Still, it was nothing as harsh or terroristic as the young destructive punks at Southern Lehigh High School in Allentown, Pennsylvania. School officials suspended 17 students for five days because they scaled the school walls and blew up three biology labs.
No, just kidding, they — wait for it — camped out inside an enclosed courtyard.
According to an article in the Allentown Morning Call, school officials not only suspended the 17 students, but three of them may lose their membership in the National Honor Society. They were also banned from participating in their own graduation.
Later, two students were also suspended after they emailed the Morning Call criticizing the administration and its handling of the prank. But after a major protest on the part of the students, the administration caved in like a house of cards in a tornado, and waived the two whistle blowers' suspensions.
School officials around the country are blaming a post-Columbine/post-September 11 mentality for wrecking the lives of students who play a harmless prank.
"No question we live in the context of the times," said Mel Riddile, a director with the National Association of Secondary Schools. "Breaking into schools and letting animals loose was a prank in the '70s and '80s. Today, that could be considered a terrorist act."
"The problem is nowadays you don't know whether something is supposed to be a joke or is real," said Daniel Domenech, executive director of the American Association of School Administrators. "And there have been too many incidents where what appeared to be a prank was not. It's a pity, because we all remember our days as students and the pranks we pulled as a rite of passage."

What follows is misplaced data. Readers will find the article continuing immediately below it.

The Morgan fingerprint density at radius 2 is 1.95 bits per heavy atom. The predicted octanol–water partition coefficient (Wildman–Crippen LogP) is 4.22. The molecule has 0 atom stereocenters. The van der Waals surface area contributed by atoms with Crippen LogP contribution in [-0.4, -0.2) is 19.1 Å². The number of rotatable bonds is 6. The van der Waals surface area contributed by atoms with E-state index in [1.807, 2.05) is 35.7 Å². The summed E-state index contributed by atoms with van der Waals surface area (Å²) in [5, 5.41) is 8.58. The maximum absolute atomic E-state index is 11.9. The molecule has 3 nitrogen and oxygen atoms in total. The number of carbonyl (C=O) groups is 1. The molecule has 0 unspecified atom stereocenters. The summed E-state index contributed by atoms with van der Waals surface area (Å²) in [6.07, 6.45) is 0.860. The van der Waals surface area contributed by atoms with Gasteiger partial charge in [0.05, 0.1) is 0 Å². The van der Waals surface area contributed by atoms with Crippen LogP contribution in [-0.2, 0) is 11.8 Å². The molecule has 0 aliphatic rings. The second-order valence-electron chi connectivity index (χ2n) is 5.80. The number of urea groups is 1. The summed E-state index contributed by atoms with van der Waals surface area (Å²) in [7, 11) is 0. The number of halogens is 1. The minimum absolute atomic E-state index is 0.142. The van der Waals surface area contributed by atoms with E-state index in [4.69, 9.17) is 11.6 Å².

Actually, there are a few general rules you can follow:
- Climbing the walls of the school and sleeping inside an enclosed courtyard without causing any damage: prank.
- Sticking 35,000 forks into the lawn of your high school, spelling "We will never Fork-get you:" prank.
- Bringing guns or explosives to school: terrorist attack
Leave finding terrorists to the FBI. The general rule is if it's something a bunch of students do near the end of the year, and nothing is broken or blown up, have a good laugh and get over yourself. Quit trying to wreck the lives of a bunch of 17-year-olds who made a stupid choice by trying to spend the night in the school.
For Sale signs would have been the smarter way to go.
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